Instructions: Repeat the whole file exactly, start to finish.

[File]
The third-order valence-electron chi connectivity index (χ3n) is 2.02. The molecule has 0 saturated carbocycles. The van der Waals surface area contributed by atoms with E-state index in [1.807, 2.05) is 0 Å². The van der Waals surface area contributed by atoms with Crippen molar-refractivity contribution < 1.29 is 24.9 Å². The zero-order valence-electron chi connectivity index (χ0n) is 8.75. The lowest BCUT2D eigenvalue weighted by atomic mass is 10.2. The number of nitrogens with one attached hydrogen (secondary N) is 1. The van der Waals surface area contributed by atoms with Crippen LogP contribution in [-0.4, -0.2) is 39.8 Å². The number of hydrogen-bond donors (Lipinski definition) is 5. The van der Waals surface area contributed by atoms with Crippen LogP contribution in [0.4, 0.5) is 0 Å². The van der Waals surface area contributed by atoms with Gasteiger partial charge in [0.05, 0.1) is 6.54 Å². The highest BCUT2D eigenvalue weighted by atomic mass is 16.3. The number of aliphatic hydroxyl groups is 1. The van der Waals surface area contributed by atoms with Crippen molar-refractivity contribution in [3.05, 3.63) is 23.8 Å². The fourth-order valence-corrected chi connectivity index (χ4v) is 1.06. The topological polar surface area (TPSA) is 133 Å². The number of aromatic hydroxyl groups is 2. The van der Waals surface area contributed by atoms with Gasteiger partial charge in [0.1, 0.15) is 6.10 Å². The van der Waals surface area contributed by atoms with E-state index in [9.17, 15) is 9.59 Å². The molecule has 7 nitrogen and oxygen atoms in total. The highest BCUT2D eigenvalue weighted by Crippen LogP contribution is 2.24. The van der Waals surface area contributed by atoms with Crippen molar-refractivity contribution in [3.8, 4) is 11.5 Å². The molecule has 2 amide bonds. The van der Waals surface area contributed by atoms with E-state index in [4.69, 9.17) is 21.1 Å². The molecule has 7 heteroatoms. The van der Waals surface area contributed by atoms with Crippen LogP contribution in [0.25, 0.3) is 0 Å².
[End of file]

The third-order valence-electron chi connectivity index (χ3n) is 2.02. The molecule has 0 saturated carbocycles. The van der Waals surface area contributed by atoms with E-state index in [1.807, 2.05) is 0 Å². The van der Waals surface area contributed by atoms with Crippen molar-refractivity contribution < 1.29 is 24.9 Å². The zero-order valence-electron chi connectivity index (χ0n) is 8.75. The lowest BCUT2D eigenvalue weighted by atomic mass is 10.2. The number of nitrogens with one attached hydrogen (secondary N) is 1. The van der Waals surface area contributed by atoms with Crippen LogP contribution in [-0.4, -0.2) is 39.8 Å². The number of hydrogen-bond donors (Lipinski definition) is 5. The van der Waals surface area contributed by atoms with Crippen LogP contribution in [0.4, 0.5) is 0 Å². The van der Waals surface area contributed by atoms with Gasteiger partial charge in [0.05, 0.1) is 6.54 Å². The highest BCUT2D eigenvalue weighted by atomic mass is 16.3. The number of aliphatic hydroxyl groups is 1. The van der Waals surface area contributed by atoms with Crippen molar-refractivity contribution in [3.05, 3.63) is 23.8 Å². The fourth-order valence-corrected chi connectivity index (χ4v) is 1.06. The topological polar surface area (TPSA) is 133 Å². The number of aromatic hydroxyl groups is 2. The van der Waals surface area contributed by atoms with Gasteiger partial charge in [0.1, 0.15) is 6.10 Å². The van der Waals surface area contributed by atoms with E-state index in [9.17, 15) is 9.59 Å². The molecule has 7 nitrogen and oxygen atoms in total. The highest BCUT2D eigenvalue weighted by Crippen LogP contribution is 2.24. The van der Waals surface area contributed by atoms with Crippen molar-refractivity contribution in [3.8, 4) is 11.5 Å². The molecule has 2 amide bonds. The van der Waals surface area contributed by atoms with E-state index in [4.69, 9.17) is 21.1 Å². The molecule has 7 heteroatoms. The van der Waals surface area contributed by atoms with Crippen LogP contribution in [0.25, 0.3) is 0 Å².